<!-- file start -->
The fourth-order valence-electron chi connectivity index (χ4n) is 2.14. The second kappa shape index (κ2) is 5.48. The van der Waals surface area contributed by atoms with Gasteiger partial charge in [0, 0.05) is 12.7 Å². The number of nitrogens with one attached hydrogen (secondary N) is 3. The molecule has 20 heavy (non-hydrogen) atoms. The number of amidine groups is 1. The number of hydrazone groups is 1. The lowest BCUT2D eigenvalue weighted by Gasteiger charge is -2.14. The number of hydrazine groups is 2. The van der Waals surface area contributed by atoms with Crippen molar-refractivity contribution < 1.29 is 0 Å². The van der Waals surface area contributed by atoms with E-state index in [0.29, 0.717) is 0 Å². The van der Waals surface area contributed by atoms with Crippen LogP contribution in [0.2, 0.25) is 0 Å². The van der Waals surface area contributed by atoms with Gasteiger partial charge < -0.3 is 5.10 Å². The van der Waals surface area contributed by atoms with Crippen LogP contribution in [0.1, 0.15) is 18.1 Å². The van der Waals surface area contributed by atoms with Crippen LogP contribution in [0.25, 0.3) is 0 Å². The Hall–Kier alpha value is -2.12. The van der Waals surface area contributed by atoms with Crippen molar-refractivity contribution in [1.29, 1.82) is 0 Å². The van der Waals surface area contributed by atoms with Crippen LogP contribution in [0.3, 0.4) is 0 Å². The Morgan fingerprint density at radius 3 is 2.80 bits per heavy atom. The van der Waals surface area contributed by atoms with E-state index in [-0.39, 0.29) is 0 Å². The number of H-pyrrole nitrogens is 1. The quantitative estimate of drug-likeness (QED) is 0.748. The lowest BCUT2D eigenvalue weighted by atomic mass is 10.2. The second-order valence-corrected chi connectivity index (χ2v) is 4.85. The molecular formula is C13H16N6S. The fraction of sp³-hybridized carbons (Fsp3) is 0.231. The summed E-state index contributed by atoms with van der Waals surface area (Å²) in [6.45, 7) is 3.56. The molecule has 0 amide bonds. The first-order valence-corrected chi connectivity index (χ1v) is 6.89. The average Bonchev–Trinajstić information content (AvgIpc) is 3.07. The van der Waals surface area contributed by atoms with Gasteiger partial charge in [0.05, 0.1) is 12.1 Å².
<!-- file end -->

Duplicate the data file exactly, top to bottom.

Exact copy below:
The fourth-order valence-electron chi connectivity index (χ4n) is 2.14. The second kappa shape index (κ2) is 5.48. The van der Waals surface area contributed by atoms with Gasteiger partial charge in [0, 0.05) is 12.7 Å². The number of nitrogens with one attached hydrogen (secondary N) is 3. The molecule has 20 heavy (non-hydrogen) atoms. The number of amidine groups is 1. The number of hydrazone groups is 1. The lowest BCUT2D eigenvalue weighted by Gasteiger charge is -2.14. The number of hydrazine groups is 2. The van der Waals surface area contributed by atoms with Crippen molar-refractivity contribution < 1.29 is 0 Å². The van der Waals surface area contributed by atoms with E-state index in [0.29, 0.717) is 0 Å². The van der Waals surface area contributed by atoms with Crippen LogP contribution in [0.2, 0.25) is 0 Å². The van der Waals surface area contributed by atoms with Gasteiger partial charge < -0.3 is 5.10 Å². The van der Waals surface area contributed by atoms with Crippen LogP contribution in [0.1, 0.15) is 18.1 Å². The van der Waals surface area contributed by atoms with Crippen LogP contribution in [0.25, 0.3) is 0 Å². The Hall–Kier alpha value is -2.12. The van der Waals surface area contributed by atoms with Crippen molar-refractivity contribution in [1.29, 1.82) is 0 Å². The van der Waals surface area contributed by atoms with Crippen LogP contribution in [0.3, 0.4) is 0 Å². The Morgan fingerprint density at radius 3 is 2.80 bits per heavy atom. The van der Waals surface area contributed by atoms with E-state index in [-0.39, 0.29) is 0 Å². The number of H-pyrrole nitrogens is 1. The quantitative estimate of drug-likeness (QED) is 0.748. The lowest BCUT2D eigenvalue weighted by atomic mass is 10.2. The second-order valence-corrected chi connectivity index (χ2v) is 4.85. The molecular formula is C13H16N6S. The fraction of sp³-hybridized carbons (Fsp3) is 0.231. The summed E-state index contributed by atoms with van der Waals surface area (Å²) in [6.45, 7) is 3.56. The molecule has 0 amide bonds. The first-order valence-corrected chi connectivity index (χ1v) is 6.89. The average Bonchev–Trinajstić information content (AvgIpc) is 3.07. The van der Waals surface area contributed by atoms with Gasteiger partial charge in [0.05, 0.1) is 12.1 Å².